The rising cases of insecurity all over the world has forced many countries to come up with strict immigration rules in order to protect themselves from people who would harm the society. Canada is one of these countries with strict immigration regulations, which can see you being denied entry into the country if you have been convicted of a crime in the past. And with the ease at which government agencies share information nowadays, including criminal records, you might be surprised to find yourself being turned away at the Canadian border or other points of entry for having a criminal record.
Types of offences that lead to criminal inadmissibility
The Canadian border officials conduct thorough checks on people entering Canada to determine if they have a criminal record. If you have been convicted of an offence you committed, the official will likely deny you entry into the country. The following are some of the types of offences that can result in you being denied entry into Canada.
Misdemeanour offences are not usually considered when determining the criminal inadmissibility of a person entering Canada since they are considered minor. However, if you have several misdemeanour offences, the Canadian immigration officials might flag you as a high-risk person who is prone to committing offences and thus deny you entry into Canada.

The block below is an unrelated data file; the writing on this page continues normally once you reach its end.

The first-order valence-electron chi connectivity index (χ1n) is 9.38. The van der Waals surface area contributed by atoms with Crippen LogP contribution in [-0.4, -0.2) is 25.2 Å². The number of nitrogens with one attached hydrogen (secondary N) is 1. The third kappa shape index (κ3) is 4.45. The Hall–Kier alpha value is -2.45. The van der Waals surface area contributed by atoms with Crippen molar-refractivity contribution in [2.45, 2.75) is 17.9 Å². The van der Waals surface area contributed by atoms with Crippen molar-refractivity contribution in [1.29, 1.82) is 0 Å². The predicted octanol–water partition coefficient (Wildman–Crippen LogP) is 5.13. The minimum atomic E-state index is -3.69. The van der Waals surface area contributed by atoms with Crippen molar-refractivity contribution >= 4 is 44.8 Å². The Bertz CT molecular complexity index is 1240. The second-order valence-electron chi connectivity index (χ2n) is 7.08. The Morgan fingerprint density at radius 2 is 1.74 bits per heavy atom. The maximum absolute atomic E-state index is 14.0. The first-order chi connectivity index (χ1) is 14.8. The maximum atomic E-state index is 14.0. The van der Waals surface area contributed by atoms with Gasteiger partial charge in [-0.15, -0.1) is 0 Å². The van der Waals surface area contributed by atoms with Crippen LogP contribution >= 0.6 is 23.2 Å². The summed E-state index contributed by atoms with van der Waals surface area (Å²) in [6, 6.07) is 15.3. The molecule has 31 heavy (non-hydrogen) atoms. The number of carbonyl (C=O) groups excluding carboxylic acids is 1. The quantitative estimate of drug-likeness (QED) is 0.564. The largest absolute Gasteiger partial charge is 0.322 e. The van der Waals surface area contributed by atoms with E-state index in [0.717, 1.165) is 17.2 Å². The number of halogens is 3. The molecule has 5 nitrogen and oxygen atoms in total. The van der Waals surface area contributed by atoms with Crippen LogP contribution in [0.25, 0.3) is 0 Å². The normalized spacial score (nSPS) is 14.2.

Examples of offences that are considered to be misdemeanour offences in Canada include:
- Underage drinking
- Driving without insurance
- Causing a public disturbance
- Possession of small amounts of controlled substances, for example, marijuana
- Public intoxication and disorderly conduct
People who have been convicted of assault in another country are usually considered criminally inadmissible when trying to enter Canada. This is because assault is considered a hybrid offence in Canada, which can be tried either summarily or through an indictment. Therefore, even if your conviction was classified under misdemeanour offence in the country for which it was committed, chances are that Canadian immigration officials will deem you criminally inadmissible.
Drunken driving related offences are the most common types of offences that result in people being denied entry into Canada. Just like with the assault offences, DUI related offences are considered hybrid offences in Canada, and thus are taken more seriously. Some of the offences that fall under this category include: